First-time director Jess Brunetto spoke with Solzy at the Movies about her short film, Sisters, ahead of the SXSW premiere.
The gist of the film is that hidden secrets cause tension when two estranged sisters, Andy (Mary Holland) and Emily (Sarah Burns), are forced to confront each other while preparing for their ailing mother’s (Florence C.M. Klein) death. The rest of the cast includes Jorma Taccone, Angelina Spicer, and Rob Huebel.
How thrilled are you for Sisters to premiere at SXSW?
Jess Brunetto: It is hard to articulate my excitement for the premiere of Sisters. First and foremost, it feels surreal that the film is getting out into the world. I am so proud of everyone involved in this project and I don’t know how I can ever repay my cast and crew for believing in this short and in myself. It was a long journey to get to SXSW, and now that we’re here, it feels like the best possible festival for Sisters to have its World Premiere.
What was the genesis behind the script?
Jess Brunetto: Sisters was conceived after my oldest sister and brother-in-law provided home care for his ailing mother until her passing. The concrete details of my sister’s life mixed with the memories of our childhood helped me conjure examples of real life humor, which gave the film an authenticity that I hope will have an emotional impact for the audience.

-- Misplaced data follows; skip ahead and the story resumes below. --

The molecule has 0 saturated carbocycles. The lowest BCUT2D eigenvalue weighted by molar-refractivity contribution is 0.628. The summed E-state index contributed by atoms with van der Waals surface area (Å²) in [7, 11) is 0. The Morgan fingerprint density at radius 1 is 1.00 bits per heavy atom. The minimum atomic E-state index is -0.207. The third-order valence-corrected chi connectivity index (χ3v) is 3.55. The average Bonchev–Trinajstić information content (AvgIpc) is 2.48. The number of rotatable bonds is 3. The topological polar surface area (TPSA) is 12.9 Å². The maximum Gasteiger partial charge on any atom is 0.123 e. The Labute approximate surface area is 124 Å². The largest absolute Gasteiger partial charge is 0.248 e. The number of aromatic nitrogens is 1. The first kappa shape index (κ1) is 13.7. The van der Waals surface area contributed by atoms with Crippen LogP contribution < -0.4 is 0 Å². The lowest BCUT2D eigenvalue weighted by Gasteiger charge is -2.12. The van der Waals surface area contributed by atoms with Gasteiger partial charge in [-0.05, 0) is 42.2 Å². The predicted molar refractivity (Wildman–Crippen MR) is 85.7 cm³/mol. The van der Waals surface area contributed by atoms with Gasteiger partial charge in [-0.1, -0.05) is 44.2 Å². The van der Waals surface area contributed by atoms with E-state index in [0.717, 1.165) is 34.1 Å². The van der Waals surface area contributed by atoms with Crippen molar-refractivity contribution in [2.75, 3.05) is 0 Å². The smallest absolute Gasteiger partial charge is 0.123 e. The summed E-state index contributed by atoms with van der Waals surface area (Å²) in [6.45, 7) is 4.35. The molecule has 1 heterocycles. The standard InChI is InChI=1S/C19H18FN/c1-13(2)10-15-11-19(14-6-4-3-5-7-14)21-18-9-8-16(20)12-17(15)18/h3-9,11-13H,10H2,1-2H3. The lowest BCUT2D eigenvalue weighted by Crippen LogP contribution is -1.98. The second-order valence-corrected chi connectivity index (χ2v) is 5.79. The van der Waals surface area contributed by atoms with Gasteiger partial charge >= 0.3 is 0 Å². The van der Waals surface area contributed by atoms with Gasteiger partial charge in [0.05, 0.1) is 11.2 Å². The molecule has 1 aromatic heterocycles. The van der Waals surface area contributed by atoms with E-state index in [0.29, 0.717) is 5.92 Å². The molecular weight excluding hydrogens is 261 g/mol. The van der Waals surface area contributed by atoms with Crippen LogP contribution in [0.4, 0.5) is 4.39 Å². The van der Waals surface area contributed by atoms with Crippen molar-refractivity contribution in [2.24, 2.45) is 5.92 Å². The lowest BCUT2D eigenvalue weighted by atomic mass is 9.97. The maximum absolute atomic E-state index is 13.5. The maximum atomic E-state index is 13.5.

How did the cast come together?
Jess Brunetto: I made a big list of female comedians that I adored and, because I’ve been editing comedy for so long, I was fortunate enough to have connections to some of them. I’ve been a huge fan of Sarah Burns for years- Enlightened is one my favorites series of all time- and Mary Holland is just hilarious, so they were both at the top of the list. When I sent them the script and they both said “yes” I was like, “holy crap, that was easy!” The best part was they had always wanted to work together, but never had the chance until Sisters, so I lucked out in many ways.
Jess, you’re a longtime editor so how did you come to the decision to make Sisters your directorial debut?
Jess Brunetto: I started my career as an editor on documentaries by Michael Moore and working on projects with social commentary has always been at the core of what I do. I am somewhat obsessed with finding the humor in life’s most serious situations and I knew Sisters could have a playfulness that was the right tone to anchor my style as a writer and director.
Who are some of your filmmaking influences?
Jess Brunetto: Agnes Varda has been my biggest influence as a filmmaker since college. I’ve always looked to her as a beacon of hope because she was able to find her voice and audience in a male dominated industry. Cleo From 5 to 7 is such a beautiful, insightful film about a woman who is waiting to receive the results of a cancer screening, but it manages to find humor while dealing with such a serious subject matter. It’s one of my favorite movies and is a major influence for me.
What was the most challenging part of the production?